Japan, the only country to suffer a nuclear attack, has for decades sworn not to have atomic weapons on its soil. But following North Korea's July missile tests and its nuclear weapons test on October 9, some Japanese politicians are calling for a debate on whether Japan's nuclear policy. 

This is not the first time Japan has confronted the nuclear question.

In the 1960s, as China developed atomic weapons, then-Prime Minister Eisaku Sato proposed a Japanese nuclear bomb. The United States, and survivors of the American atomic bombings of Hiroshima and Nagasaki in 1945, objected.

Mr. Sato quickly reversed course, declaring his country would not make or obtain such weapons nor allow the United States or any other nation to bring them in. The prime minister pushed Japan to sign the nuclear Non-Proliferation Treaty, earning him the 1974 Nobel Peace Prize.

But the North Korean underground nuclear test on October 9 rocked Japan's establishment, and prompted a number of senior politicians here to call for a new debate on the issue.

Foreign Minister Taro Aso appears to be leading the call in these comments to a parliamentary committee.

He says now that North Korea has a nuclear weapon there is no reason for Japan not to debate whether it should also possess nuclear arms.

Other political heavyweights have expressed the same view in recent weeks, including Shoichi Nakagawa, the policy chief of the governing Liberal Democratic Party.

He says it is "only natural" such a discussion takes place in Tokyo now that his country is "surrounded" by nuclear weapons.

East-West Center policy analyst Sheila Smith in Hawaii, a specialist on Japanese security, says relying on the U.S. nuclear capability in the event of a regional war is being re-evaluated by Tokyo in light of North Korea's nuclear intentions.

"In the past we have always looked at a Japan that was willing to say 'Oh well, the U.S. will take care of that. We are not on the front line. We do not have a direct threat.' But now I think you have a Japan that does feel a direct threat and a generation of political leadership that's not hesitant to think of its job as primarily one of thinking of Japan's national security interest," she said.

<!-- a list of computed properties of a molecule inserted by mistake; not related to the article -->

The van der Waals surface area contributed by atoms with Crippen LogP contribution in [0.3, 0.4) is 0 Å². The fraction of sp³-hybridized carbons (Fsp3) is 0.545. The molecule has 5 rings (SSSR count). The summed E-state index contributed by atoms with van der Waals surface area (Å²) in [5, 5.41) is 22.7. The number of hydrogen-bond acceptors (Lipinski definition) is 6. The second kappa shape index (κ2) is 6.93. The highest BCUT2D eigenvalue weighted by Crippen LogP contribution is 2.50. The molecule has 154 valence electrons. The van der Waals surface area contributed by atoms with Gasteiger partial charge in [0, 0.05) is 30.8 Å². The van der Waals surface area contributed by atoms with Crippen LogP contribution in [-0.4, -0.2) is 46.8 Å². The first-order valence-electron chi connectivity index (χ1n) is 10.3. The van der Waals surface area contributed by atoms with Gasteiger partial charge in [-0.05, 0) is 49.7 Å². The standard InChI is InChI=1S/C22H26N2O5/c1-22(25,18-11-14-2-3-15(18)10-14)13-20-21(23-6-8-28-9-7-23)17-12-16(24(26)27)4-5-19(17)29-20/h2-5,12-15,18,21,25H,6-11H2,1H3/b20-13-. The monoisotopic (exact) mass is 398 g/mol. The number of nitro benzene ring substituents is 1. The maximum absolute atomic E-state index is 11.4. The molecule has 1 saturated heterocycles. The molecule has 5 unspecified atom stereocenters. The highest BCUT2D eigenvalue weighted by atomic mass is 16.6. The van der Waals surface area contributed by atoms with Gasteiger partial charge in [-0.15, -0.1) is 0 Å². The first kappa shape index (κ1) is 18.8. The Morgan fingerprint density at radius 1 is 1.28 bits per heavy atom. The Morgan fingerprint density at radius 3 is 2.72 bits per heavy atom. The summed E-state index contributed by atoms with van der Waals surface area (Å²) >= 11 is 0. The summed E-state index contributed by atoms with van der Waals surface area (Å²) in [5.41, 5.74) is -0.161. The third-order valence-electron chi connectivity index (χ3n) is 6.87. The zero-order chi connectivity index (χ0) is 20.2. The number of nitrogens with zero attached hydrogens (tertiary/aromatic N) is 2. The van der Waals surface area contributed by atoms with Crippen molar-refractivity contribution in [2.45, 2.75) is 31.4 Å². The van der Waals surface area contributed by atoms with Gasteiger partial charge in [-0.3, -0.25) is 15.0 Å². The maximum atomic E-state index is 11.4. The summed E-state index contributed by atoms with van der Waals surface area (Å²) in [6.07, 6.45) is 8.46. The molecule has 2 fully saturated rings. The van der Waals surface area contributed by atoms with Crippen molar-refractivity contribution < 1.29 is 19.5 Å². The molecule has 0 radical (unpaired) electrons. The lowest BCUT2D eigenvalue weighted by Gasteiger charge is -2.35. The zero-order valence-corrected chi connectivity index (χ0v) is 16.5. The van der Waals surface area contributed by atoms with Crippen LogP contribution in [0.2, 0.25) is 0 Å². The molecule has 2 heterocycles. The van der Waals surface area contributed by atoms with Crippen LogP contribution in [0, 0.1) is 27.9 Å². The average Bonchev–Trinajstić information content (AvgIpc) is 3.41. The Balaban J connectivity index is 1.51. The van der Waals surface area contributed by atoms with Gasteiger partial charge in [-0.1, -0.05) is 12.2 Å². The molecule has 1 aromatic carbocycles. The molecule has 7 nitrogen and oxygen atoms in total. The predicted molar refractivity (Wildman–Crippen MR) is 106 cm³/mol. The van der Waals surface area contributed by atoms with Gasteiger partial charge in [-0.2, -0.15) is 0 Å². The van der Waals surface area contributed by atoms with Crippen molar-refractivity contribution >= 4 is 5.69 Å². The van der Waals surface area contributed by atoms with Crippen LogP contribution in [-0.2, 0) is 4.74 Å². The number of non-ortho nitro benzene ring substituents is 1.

U.S. officials are trying to reassure Japan that the American nuclear deterrent is enough. U.S. Ambassador Thomas Schieffer, speaking in Tokyo, drew on lessons from the Cold War to apply to Asia today. He says history shows that French President Charles de Gaulle did not need to go nuclear because it was not the French bomb, but the far larger U.S. nuclear arsenal that dissuaded the communist Soviet Union from attacking Europe.

"Charles de Gaulle made the same argument with regard to France that some would make in Japan today. Mainly that America cannot be counted on to risk its cities in defense of Paris or Tokyo," noted Schieffer. "All I can say is that history proved De Gaulle wrong."

A Japan with nuclear weapons would seriously alarm many of its neighbors, especially China and South Korea, which suffered from Japanese military aggression in the first half of the 20th Century.

Aware of Asian sensitivities, most Japanese politicians, from Prime Minister Shinzo Abe on down, are quick to say this is just a time to discuss all security options. They stress Japan has no plans to obtain nuclear weapons, despite possessing tons of plutonium, a sophisticated nuclear energy industry and civilian space launch capabilities.

Japan's Defense Agency chief, Fumio Kyuma, says he knows of no one in the government, including Foreign Minister Aso, who is actually proposing that Japan go nuclear.

He says despite what is being written in the newspapers, his position and that of the foreign minister are the same, namely, even if Japan were to debate the issue the conclusion would be that the country should maintain the status quo.

Senior researcher at the Japan Institute of International Affairs, Nobumasa Akiyama, says Japanese officials - even if they are considering the nuclear option - have to mind domestic politics.

"I do not think that the majority of the public would move in favor of the nuclear option. I think, especially, at this moment the politicians are quite sensitive to public opinion," said Akiyama. 

Sheila Smith, at the East-West Center, says she thinks the main reason Japan is raising the nuclear question is to send an assertive message that it may not stand idly by in the face of a North Korean nuclear threat.

"The audience that they are trying to figure out how to communicate with is Pyongyang, obviously, and China, but also it is going to be a domestic audience," added Smith.

Smith and other analysts suggest the talk is also intended to apply pressure on China to use its leverage to force its communist ally North Korea to abandon its nuclear programs.

Prime Minister Abe is adamant his government will adhere to the principles Japan adopted in 1972 to not possess, produce or allow nuclear weapons on Japanese soil.

But conservatives and liberals in Japan point out that this is not a binding doctrine, merely a parliamentary resolution, and there are no legal or constitutional barriers to prevent Japan abandoning its anti-nuclear principles in a changing global security environment.